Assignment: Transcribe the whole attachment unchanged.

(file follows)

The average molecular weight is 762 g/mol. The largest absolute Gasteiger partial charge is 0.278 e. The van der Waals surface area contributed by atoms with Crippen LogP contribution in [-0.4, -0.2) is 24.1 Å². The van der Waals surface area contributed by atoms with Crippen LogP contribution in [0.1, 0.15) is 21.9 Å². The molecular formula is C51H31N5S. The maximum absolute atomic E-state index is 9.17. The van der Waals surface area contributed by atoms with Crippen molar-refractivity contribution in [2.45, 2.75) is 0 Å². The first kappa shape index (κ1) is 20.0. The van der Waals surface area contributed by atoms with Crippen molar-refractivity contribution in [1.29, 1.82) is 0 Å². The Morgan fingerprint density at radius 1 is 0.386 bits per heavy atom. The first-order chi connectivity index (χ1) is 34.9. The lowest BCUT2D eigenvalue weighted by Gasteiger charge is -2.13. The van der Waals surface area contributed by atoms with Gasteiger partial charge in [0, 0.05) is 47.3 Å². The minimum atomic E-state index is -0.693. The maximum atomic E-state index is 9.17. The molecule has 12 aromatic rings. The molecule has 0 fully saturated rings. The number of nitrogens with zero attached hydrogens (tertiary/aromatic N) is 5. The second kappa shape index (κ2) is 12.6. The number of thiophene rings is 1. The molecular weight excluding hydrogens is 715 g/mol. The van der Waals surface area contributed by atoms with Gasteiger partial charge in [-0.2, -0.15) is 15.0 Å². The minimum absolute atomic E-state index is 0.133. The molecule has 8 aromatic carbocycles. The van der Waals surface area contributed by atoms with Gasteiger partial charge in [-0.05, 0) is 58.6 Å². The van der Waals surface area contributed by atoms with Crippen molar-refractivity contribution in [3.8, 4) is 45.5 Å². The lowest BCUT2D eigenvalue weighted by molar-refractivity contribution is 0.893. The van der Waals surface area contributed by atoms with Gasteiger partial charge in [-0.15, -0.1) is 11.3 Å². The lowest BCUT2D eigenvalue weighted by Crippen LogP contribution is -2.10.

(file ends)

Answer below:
The average molecular weight is 762 g/mol. The largest absolute Gasteiger partial charge is 0.278 e. The van der Waals surface area contributed by atoms with Crippen LogP contribution in [-0.4, -0.2) is 24.1 Å². The van der Waals surface area contributed by atoms with Crippen LogP contribution in [0.1, 0.15) is 21.9 Å². The molecular formula is C51H31N5S. The maximum absolute atomic E-state index is 9.17. The van der Waals surface area contributed by atoms with Crippen molar-refractivity contribution in [2.45, 2.75) is 0 Å². The first kappa shape index (κ1) is 20.0. The van der Waals surface area contributed by atoms with Crippen molar-refractivity contribution in [1.29, 1.82) is 0 Å². The Morgan fingerprint density at radius 1 is 0.386 bits per heavy atom. The first-order chi connectivity index (χ1) is 34.9. The lowest BCUT2D eigenvalue weighted by Gasteiger charge is -2.13. The van der Waals surface area contributed by atoms with Gasteiger partial charge in [0, 0.05) is 47.3 Å². The minimum atomic E-state index is -0.693. The maximum atomic E-state index is 9.17. The molecule has 12 aromatic rings. The molecule has 0 fully saturated rings. The number of nitrogens with zero attached hydrogens (tertiary/aromatic N) is 5. The second kappa shape index (κ2) is 12.6. The number of thiophene rings is 1. The molecular weight excluding hydrogens is 715 g/mol. The van der Waals surface area contributed by atoms with Gasteiger partial charge in [-0.2, -0.15) is 15.0 Å². The minimum absolute atomic E-state index is 0.133. The molecule has 8 aromatic carbocycles. The van der Waals surface area contributed by atoms with Gasteiger partial charge in [-0.05, 0) is 58.6 Å². The van der Waals surface area contributed by atoms with Crippen molar-refractivity contribution in [3.8, 4) is 45.5 Å². The lowest BCUT2D eigenvalue weighted by molar-refractivity contribution is 0.893. The van der Waals surface area contributed by atoms with Gasteiger partial charge in [-0.15, -0.1) is 11.3 Å². The lowest BCUT2D eigenvalue weighted by Crippen LogP contribution is -2.10.